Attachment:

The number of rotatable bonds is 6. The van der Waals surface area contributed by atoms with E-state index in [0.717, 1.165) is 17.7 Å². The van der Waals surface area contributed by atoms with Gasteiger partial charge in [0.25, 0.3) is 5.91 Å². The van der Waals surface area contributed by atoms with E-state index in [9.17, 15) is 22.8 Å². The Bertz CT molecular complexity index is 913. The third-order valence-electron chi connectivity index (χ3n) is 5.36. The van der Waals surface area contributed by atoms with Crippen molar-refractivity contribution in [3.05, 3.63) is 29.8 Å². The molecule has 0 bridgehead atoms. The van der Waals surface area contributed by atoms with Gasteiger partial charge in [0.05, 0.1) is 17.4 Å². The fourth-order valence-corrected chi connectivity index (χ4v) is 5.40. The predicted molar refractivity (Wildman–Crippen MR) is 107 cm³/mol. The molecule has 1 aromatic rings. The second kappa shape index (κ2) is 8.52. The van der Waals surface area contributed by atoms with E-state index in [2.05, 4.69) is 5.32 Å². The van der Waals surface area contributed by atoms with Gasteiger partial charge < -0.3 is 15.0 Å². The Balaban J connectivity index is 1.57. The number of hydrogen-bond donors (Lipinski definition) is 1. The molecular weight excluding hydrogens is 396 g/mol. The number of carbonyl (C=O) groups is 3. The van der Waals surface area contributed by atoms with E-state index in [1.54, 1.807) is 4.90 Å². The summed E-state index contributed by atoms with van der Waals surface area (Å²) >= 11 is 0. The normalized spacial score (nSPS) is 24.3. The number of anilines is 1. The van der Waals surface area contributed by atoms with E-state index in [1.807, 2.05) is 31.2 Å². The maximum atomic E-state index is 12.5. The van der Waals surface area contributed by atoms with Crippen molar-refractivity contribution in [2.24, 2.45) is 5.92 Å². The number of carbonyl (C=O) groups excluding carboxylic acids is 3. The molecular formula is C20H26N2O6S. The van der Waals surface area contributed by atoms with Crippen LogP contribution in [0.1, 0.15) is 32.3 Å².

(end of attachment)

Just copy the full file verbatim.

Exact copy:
The number of rotatable bonds is 6. The van der Waals surface area contributed by atoms with E-state index in [0.717, 1.165) is 17.7 Å². The van der Waals surface area contributed by atoms with Gasteiger partial charge in [0.25, 0.3) is 5.91 Å². The van der Waals surface area contributed by atoms with E-state index in [9.17, 15) is 22.8 Å². The Bertz CT molecular complexity index is 913. The third-order valence-electron chi connectivity index (χ3n) is 5.36. The van der Waals surface area contributed by atoms with Crippen molar-refractivity contribution in [3.05, 3.63) is 29.8 Å². The molecule has 0 bridgehead atoms. The van der Waals surface area contributed by atoms with Gasteiger partial charge in [0.05, 0.1) is 17.4 Å². The fourth-order valence-corrected chi connectivity index (χ4v) is 5.40. The predicted molar refractivity (Wildman–Crippen MR) is 107 cm³/mol. The molecule has 1 aromatic rings. The second kappa shape index (κ2) is 8.52. The van der Waals surface area contributed by atoms with E-state index in [2.05, 4.69) is 5.32 Å². The van der Waals surface area contributed by atoms with Gasteiger partial charge < -0.3 is 15.0 Å². The Balaban J connectivity index is 1.57. The number of hydrogen-bond donors (Lipinski definition) is 1. The molecular weight excluding hydrogens is 396 g/mol. The number of carbonyl (C=O) groups is 3. The van der Waals surface area contributed by atoms with E-state index in [1.54, 1.807) is 4.90 Å². The summed E-state index contributed by atoms with van der Waals surface area (Å²) >= 11 is 0. The normalized spacial score (nSPS) is 24.3. The number of anilines is 1. The van der Waals surface area contributed by atoms with E-state index in [1.807, 2.05) is 31.2 Å². The maximum atomic E-state index is 12.5. The van der Waals surface area contributed by atoms with Crippen molar-refractivity contribution in [2.24, 2.45) is 5.92 Å². The number of carbonyl (C=O) groups excluding carboxylic acids is 3. The molecular formula is C20H26N2O6S. The van der Waals surface area contributed by atoms with Crippen LogP contribution in [0.1, 0.15) is 32.3 Å².